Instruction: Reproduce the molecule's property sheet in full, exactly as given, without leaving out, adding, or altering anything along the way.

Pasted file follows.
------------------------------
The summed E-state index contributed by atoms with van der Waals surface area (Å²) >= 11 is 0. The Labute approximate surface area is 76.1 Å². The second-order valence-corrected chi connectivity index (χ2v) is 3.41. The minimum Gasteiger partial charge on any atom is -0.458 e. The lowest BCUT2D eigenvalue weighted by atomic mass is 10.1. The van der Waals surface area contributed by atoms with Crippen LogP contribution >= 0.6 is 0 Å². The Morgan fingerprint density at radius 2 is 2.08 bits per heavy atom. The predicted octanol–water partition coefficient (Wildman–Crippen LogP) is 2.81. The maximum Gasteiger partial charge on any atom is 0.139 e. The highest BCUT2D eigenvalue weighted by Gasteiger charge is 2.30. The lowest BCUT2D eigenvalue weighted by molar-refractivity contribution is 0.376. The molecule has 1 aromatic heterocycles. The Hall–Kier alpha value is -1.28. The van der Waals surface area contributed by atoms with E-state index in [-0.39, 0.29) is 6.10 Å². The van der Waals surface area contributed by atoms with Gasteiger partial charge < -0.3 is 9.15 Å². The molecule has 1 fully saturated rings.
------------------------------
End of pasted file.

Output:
The summed E-state index contributed by atoms with van der Waals surface area (Å²) >= 11 is 0. The Labute approximate surface area is 76.1 Å². The second-order valence-corrected chi connectivity index (χ2v) is 3.41. The minimum Gasteiger partial charge on any atom is -0.458 e. The lowest BCUT2D eigenvalue weighted by atomic mass is 10.1. The van der Waals surface area contributed by atoms with Crippen LogP contribution >= 0.6 is 0 Å². The Morgan fingerprint density at radius 2 is 2.08 bits per heavy atom. The predicted octanol–water partition coefficient (Wildman–Crippen LogP) is 2.81. The maximum Gasteiger partial charge on any atom is 0.139 e. The highest BCUT2D eigenvalue weighted by Gasteiger charge is 2.30. The lowest BCUT2D eigenvalue weighted by molar-refractivity contribution is 0.376. The molecule has 1 aromatic heterocycles. The Hall–Kier alpha value is -1.28. The van der Waals surface area contributed by atoms with E-state index in [-0.39, 0.29) is 6.10 Å². The van der Waals surface area contributed by atoms with Gasteiger partial charge < -0.3 is 9.15 Å². The molecule has 1 fully saturated rings.